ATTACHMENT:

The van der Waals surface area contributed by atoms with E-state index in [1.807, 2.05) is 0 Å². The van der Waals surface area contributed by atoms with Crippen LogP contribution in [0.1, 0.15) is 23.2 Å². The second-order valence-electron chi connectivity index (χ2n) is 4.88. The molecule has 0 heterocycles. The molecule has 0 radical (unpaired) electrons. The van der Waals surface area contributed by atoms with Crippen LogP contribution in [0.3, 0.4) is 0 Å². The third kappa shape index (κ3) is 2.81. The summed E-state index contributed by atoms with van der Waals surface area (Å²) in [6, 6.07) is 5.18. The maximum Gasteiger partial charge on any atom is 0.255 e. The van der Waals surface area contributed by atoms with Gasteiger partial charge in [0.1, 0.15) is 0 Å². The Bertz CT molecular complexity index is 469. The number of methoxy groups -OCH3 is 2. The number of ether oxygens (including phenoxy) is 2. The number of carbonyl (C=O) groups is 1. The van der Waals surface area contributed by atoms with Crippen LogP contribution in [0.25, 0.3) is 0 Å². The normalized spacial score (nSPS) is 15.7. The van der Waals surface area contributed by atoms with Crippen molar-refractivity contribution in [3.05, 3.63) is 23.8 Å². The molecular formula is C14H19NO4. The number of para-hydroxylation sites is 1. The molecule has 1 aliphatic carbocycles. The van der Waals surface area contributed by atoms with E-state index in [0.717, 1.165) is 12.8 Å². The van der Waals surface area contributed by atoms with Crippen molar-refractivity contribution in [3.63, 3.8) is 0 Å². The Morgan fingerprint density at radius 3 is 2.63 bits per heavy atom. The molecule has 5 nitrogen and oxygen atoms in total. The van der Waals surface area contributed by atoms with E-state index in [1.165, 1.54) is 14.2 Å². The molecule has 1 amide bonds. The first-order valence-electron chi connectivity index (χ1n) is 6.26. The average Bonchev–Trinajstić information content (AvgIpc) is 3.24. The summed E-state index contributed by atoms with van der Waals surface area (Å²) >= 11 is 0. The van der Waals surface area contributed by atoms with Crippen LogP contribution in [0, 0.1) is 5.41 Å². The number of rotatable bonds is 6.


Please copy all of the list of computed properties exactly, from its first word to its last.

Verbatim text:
The van der Waals surface area contributed by atoms with E-state index in [1.807, 2.05) is 0 Å². The van der Waals surface area contributed by atoms with Crippen LogP contribution in [0.1, 0.15) is 23.2 Å². The second-order valence-electron chi connectivity index (χ2n) is 4.88. The molecule has 0 heterocycles. The molecule has 0 radical (unpaired) electrons. The van der Waals surface area contributed by atoms with Crippen LogP contribution in [0.3, 0.4) is 0 Å². The third kappa shape index (κ3) is 2.81. The summed E-state index contributed by atoms with van der Waals surface area (Å²) in [6, 6.07) is 5.18. The maximum Gasteiger partial charge on any atom is 0.255 e. The van der Waals surface area contributed by atoms with Gasteiger partial charge in [0.1, 0.15) is 0 Å². The Bertz CT molecular complexity index is 469. The number of methoxy groups -OCH3 is 2. The number of ether oxygens (including phenoxy) is 2. The number of carbonyl (C=O) groups is 1. The van der Waals surface area contributed by atoms with Crippen LogP contribution in [0.25, 0.3) is 0 Å². The normalized spacial score (nSPS) is 15.7. The van der Waals surface area contributed by atoms with Crippen molar-refractivity contribution in [3.05, 3.63) is 23.8 Å². The molecular formula is C14H19NO4. The number of para-hydroxylation sites is 1. The molecule has 1 aliphatic carbocycles. The van der Waals surface area contributed by atoms with E-state index in [0.717, 1.165) is 12.8 Å². The van der Waals surface area contributed by atoms with Crippen molar-refractivity contribution in [3.63, 3.8) is 0 Å². The Morgan fingerprint density at radius 3 is 2.63 bits per heavy atom. The molecule has 5 nitrogen and oxygen atoms in total. The van der Waals surface area contributed by atoms with E-state index in [1.165, 1.54) is 14.2 Å². The molecule has 1 amide bonds. The first-order valence-electron chi connectivity index (χ1n) is 6.26. The average Bonchev–Trinajstić information content (AvgIpc) is 3.24. The summed E-state index contributed by atoms with van der Waals surface area (Å²) >= 11 is 0. The van der Waals surface area contributed by atoms with Crippen LogP contribution in [0, 0.1) is 5.41 Å². The number of rotatable bonds is 6.